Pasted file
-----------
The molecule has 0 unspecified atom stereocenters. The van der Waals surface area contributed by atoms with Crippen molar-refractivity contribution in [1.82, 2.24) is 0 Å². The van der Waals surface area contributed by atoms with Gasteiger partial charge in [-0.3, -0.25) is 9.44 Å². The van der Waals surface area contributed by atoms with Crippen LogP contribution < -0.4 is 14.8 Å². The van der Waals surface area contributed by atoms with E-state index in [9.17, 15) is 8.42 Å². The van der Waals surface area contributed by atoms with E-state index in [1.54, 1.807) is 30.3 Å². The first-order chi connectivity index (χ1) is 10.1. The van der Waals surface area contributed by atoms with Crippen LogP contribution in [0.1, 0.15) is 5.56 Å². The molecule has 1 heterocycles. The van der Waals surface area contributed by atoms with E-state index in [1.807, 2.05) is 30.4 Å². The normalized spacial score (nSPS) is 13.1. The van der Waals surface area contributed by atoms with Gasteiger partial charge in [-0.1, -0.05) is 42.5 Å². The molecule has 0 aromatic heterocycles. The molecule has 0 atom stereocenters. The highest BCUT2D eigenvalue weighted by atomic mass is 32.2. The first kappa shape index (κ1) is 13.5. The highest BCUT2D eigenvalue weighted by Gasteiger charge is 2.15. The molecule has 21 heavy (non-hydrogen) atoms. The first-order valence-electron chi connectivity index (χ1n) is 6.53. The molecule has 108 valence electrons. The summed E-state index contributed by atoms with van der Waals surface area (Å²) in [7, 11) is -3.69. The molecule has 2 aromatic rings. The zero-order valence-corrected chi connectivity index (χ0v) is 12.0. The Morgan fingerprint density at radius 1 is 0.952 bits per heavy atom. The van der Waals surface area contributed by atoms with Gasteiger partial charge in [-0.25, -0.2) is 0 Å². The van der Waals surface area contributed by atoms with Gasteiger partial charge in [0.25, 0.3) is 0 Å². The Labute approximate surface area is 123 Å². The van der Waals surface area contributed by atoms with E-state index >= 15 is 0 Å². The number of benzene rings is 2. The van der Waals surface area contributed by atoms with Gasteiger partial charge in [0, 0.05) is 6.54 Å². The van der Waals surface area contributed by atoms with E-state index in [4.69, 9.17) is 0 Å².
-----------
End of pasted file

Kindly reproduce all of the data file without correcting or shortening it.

The molecule has 0 unspecified atom stereocenters. The van der Waals surface area contributed by atoms with Crippen molar-refractivity contribution in [1.82, 2.24) is 0 Å². The van der Waals surface area contributed by atoms with Gasteiger partial charge in [-0.3, -0.25) is 9.44 Å². The van der Waals surface area contributed by atoms with Crippen LogP contribution < -0.4 is 14.8 Å². The van der Waals surface area contributed by atoms with E-state index in [9.17, 15) is 8.42 Å². The van der Waals surface area contributed by atoms with E-state index in [1.54, 1.807) is 30.3 Å². The first-order chi connectivity index (χ1) is 10.1. The van der Waals surface area contributed by atoms with Crippen LogP contribution in [0.1, 0.15) is 5.56 Å². The molecule has 1 heterocycles. The van der Waals surface area contributed by atoms with E-state index in [1.807, 2.05) is 30.4 Å². The normalized spacial score (nSPS) is 13.1. The van der Waals surface area contributed by atoms with Gasteiger partial charge in [-0.1, -0.05) is 42.5 Å². The molecule has 0 aromatic heterocycles. The molecule has 0 atom stereocenters. The highest BCUT2D eigenvalue weighted by atomic mass is 32.2. The first kappa shape index (κ1) is 13.5. The highest BCUT2D eigenvalue weighted by Gasteiger charge is 2.15. The molecule has 21 heavy (non-hydrogen) atoms. The first-order valence-electron chi connectivity index (χ1n) is 6.53. The molecule has 108 valence electrons. The summed E-state index contributed by atoms with van der Waals surface area (Å²) in [7, 11) is -3.69. The molecule has 2 aromatic rings. The zero-order valence-corrected chi connectivity index (χ0v) is 12.0. The Morgan fingerprint density at radius 1 is 0.952 bits per heavy atom. The van der Waals surface area contributed by atoms with Gasteiger partial charge in [-0.25, -0.2) is 0 Å². The van der Waals surface area contributed by atoms with Gasteiger partial charge in [0.25, 0.3) is 0 Å². The Labute approximate surface area is 123 Å². The van der Waals surface area contributed by atoms with E-state index >= 15 is 0 Å². The number of benzene rings is 2. The van der Waals surface area contributed by atoms with Gasteiger partial charge in [0, 0.05) is 6.54 Å². The van der Waals surface area contributed by atoms with E-state index in [4.69, 9.17) is 0 Å².